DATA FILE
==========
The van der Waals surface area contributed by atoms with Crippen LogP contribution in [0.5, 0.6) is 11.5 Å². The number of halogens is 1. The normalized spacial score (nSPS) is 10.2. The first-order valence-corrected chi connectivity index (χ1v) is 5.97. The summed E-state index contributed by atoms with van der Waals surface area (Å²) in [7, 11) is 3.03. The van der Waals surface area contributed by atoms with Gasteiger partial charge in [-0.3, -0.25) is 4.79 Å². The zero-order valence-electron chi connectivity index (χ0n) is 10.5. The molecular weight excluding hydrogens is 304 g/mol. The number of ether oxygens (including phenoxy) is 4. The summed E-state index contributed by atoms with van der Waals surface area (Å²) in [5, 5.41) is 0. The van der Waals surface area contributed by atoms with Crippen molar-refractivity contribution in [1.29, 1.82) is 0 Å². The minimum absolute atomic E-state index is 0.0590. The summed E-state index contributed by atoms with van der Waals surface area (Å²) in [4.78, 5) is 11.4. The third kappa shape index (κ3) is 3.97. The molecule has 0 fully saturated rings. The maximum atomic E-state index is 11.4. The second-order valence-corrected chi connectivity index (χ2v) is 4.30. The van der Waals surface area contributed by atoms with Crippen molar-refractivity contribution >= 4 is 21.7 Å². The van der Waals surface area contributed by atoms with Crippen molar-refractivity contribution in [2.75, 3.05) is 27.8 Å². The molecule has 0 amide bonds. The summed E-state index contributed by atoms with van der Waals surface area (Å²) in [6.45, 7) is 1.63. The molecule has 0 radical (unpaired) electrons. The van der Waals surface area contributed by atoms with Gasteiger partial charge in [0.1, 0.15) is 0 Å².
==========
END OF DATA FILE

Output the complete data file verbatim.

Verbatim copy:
The van der Waals surface area contributed by atoms with Crippen LogP contribution in [0.5, 0.6) is 11.5 Å². The number of halogens is 1. The normalized spacial score (nSPS) is 10.2. The first-order valence-corrected chi connectivity index (χ1v) is 5.97. The summed E-state index contributed by atoms with van der Waals surface area (Å²) in [7, 11) is 3.03. The van der Waals surface area contributed by atoms with Gasteiger partial charge in [-0.3, -0.25) is 4.79 Å². The zero-order valence-electron chi connectivity index (χ0n) is 10.5. The molecular weight excluding hydrogens is 304 g/mol. The number of ether oxygens (including phenoxy) is 4. The summed E-state index contributed by atoms with van der Waals surface area (Å²) in [5, 5.41) is 0. The van der Waals surface area contributed by atoms with Crippen molar-refractivity contribution in [1.29, 1.82) is 0 Å². The minimum absolute atomic E-state index is 0.0590. The summed E-state index contributed by atoms with van der Waals surface area (Å²) in [4.78, 5) is 11.4. The third kappa shape index (κ3) is 3.97. The molecule has 0 fully saturated rings. The maximum atomic E-state index is 11.4. The second-order valence-corrected chi connectivity index (χ2v) is 4.30. The van der Waals surface area contributed by atoms with Crippen molar-refractivity contribution >= 4 is 21.7 Å². The van der Waals surface area contributed by atoms with Crippen molar-refractivity contribution in [2.75, 3.05) is 27.8 Å². The molecule has 0 amide bonds. The summed E-state index contributed by atoms with van der Waals surface area (Å²) in [6.45, 7) is 1.63. The molecule has 0 radical (unpaired) electrons. The van der Waals surface area contributed by atoms with Gasteiger partial charge in [0.1, 0.15) is 0 Å².